2. "It is sad that the council has chosen to undermine Dulwich Hamlet with legal action to take away the land that is integral to the stadium project." They're not 'taking away the land'. They are taking up their right to what they own, the lease having expired early last year. The continuing mismanagement of the site is a key reason for LBS wishing to refuse a new lease.

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... 3. Notice that when there's potentially something to lose, it's DHFC Ltd who are the party concerned and are put in the firing line. Why not Greendale Property Co Ltd? Or Healey Development Solutions Ltd? Meadow clearly do not have any interest in defending the club.
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A more measured article in The Independent:


"... Southwark have spent an estimated ?450,000 on this legal process and on Monday a hearing at the Central London County Court decided that Dulwich Hamlet must pay ?150,000 within the next 14 days if they are to proceed with the process. Dulwich Hamlet do not have money and Meadow have repeatedly insisted that they are not liable for it either. This means that at the end of October the lease for Green Dale will revert to the council.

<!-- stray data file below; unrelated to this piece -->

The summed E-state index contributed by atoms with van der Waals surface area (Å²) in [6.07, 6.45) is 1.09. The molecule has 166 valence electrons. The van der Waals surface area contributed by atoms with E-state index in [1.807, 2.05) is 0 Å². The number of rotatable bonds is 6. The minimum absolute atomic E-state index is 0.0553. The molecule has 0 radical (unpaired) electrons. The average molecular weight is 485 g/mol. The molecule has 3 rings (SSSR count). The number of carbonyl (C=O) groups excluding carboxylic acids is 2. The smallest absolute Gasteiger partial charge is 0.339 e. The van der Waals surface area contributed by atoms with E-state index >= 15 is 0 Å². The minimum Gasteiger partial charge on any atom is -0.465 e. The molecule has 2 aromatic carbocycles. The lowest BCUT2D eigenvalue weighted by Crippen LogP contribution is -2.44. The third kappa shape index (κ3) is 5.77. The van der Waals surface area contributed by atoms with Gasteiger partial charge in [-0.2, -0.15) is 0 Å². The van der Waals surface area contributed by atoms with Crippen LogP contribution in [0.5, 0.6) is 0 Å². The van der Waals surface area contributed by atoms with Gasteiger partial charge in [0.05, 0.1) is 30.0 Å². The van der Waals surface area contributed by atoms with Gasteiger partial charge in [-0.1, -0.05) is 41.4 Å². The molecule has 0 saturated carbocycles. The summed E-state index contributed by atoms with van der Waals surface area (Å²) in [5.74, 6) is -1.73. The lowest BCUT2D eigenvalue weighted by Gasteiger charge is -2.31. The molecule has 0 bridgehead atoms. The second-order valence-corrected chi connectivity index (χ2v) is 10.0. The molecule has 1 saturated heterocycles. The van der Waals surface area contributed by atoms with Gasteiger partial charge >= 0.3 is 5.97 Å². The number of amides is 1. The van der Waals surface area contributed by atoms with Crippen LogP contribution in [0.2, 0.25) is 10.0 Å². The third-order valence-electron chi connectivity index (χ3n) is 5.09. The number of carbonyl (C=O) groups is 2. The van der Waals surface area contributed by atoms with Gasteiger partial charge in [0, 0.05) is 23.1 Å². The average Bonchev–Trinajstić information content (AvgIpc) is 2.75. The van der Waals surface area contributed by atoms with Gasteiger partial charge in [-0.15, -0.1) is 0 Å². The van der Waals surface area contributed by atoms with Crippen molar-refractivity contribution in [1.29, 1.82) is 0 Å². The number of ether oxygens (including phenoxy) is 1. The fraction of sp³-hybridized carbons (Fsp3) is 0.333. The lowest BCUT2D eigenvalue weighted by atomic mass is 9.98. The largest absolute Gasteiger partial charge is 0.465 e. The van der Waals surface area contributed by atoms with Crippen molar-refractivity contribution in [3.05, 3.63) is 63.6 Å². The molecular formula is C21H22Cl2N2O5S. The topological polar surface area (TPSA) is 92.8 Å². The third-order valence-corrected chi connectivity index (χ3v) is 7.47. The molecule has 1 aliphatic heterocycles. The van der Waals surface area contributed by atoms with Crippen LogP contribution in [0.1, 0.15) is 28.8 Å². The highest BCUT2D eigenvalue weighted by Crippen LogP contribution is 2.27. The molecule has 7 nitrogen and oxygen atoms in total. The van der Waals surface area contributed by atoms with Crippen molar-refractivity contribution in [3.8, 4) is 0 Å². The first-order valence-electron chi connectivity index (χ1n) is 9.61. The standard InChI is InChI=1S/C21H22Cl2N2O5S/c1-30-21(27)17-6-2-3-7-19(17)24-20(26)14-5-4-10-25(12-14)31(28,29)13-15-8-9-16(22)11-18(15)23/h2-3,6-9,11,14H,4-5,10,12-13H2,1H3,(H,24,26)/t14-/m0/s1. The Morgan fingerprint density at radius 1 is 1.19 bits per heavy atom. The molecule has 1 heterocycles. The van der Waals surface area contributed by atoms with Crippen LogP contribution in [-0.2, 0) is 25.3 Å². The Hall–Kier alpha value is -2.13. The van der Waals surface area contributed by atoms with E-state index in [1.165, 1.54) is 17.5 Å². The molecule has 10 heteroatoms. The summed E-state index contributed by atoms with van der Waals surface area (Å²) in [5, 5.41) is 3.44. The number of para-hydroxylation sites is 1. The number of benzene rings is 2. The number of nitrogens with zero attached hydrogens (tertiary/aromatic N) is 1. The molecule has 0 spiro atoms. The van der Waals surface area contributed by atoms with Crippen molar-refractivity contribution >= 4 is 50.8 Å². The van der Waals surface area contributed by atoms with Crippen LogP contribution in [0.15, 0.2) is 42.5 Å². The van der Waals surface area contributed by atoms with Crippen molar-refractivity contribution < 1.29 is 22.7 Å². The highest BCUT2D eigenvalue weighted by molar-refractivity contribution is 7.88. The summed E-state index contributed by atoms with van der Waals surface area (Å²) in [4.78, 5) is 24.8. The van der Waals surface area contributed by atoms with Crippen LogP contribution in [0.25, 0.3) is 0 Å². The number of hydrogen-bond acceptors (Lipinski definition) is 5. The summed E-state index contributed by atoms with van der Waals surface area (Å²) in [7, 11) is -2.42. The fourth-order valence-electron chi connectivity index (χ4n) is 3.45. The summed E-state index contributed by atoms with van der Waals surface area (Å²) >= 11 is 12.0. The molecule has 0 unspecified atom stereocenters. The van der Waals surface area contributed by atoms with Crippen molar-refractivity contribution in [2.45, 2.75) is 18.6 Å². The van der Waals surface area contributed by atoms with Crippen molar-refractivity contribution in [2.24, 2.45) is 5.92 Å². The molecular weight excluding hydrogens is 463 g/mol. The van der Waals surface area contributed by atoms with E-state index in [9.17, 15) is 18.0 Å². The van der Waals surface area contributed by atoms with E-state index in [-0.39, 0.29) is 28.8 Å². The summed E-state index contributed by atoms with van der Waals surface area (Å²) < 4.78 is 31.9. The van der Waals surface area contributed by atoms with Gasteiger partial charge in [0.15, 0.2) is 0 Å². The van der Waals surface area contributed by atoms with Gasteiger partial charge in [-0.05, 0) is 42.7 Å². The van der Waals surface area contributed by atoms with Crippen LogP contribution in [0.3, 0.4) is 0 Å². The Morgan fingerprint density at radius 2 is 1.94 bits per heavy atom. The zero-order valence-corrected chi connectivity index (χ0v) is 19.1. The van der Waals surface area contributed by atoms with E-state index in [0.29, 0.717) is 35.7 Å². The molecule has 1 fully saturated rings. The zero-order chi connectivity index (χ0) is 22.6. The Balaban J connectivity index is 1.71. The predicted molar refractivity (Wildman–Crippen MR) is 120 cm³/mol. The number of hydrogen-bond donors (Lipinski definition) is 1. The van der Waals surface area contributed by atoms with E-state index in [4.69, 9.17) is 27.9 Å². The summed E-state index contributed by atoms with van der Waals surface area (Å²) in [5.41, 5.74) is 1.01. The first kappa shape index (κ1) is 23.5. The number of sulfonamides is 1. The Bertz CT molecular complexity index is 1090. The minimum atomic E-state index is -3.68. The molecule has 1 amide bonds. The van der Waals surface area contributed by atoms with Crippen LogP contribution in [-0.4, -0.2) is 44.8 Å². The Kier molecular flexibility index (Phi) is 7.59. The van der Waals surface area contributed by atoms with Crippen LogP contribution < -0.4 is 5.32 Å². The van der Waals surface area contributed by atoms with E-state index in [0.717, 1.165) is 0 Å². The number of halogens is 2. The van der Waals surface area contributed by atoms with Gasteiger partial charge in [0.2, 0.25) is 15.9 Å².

This will make Meadow?s ?80million development plan almost impossible, although their planning appeal is still due to be heard by the planning inspector on 12 December. But with little prospect of success, Meadow now say that they are ?reviewing their options? about what to do next.

Meadow own the Champion Hill ground, but not the club itself, but say that only through their development plan can the club survive. They say the council is forcing the club to bankruptcy by blocking their development plans. This view is disputed at Dulwich Hamlet, who point to their attendances as proof that the club could survive by itself.